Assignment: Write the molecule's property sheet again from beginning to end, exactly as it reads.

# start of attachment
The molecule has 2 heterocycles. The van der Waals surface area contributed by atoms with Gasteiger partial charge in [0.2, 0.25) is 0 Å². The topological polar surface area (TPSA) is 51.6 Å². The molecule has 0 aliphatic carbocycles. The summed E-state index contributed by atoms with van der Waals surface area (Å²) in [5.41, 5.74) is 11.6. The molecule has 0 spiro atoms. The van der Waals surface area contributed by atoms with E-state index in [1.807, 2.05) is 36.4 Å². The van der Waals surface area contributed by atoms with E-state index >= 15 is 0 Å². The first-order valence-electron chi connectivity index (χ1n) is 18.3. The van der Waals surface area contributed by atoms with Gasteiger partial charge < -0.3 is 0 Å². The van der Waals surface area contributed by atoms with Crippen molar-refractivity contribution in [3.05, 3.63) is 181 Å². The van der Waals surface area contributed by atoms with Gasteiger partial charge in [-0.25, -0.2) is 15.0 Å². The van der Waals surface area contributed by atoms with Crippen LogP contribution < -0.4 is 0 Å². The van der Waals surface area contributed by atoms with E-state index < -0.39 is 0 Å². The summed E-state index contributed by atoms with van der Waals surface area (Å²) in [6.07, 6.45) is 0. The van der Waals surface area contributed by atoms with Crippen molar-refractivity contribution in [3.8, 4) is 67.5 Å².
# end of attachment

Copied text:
The molecule has 2 heterocycles. The van der Waals surface area contributed by atoms with Gasteiger partial charge in [0.2, 0.25) is 0 Å². The topological polar surface area (TPSA) is 51.6 Å². The molecule has 0 aliphatic carbocycles. The summed E-state index contributed by atoms with van der Waals surface area (Å²) in [5.41, 5.74) is 11.6. The molecule has 0 spiro atoms. The van der Waals surface area contributed by atoms with E-state index in [1.807, 2.05) is 36.4 Å². The van der Waals surface area contributed by atoms with E-state index >= 15 is 0 Å². The first-order valence-electron chi connectivity index (χ1n) is 18.3. The van der Waals surface area contributed by atoms with Gasteiger partial charge < -0.3 is 0 Å². The van der Waals surface area contributed by atoms with Crippen molar-refractivity contribution in [3.05, 3.63) is 181 Å². The van der Waals surface area contributed by atoms with Gasteiger partial charge in [-0.25, -0.2) is 15.0 Å². The van der Waals surface area contributed by atoms with Crippen LogP contribution < -0.4 is 0 Å². The van der Waals surface area contributed by atoms with E-state index < -0.39 is 0 Å². The summed E-state index contributed by atoms with van der Waals surface area (Å²) in [6.07, 6.45) is 0. The van der Waals surface area contributed by atoms with Crippen molar-refractivity contribution in [3.8, 4) is 67.5 Å².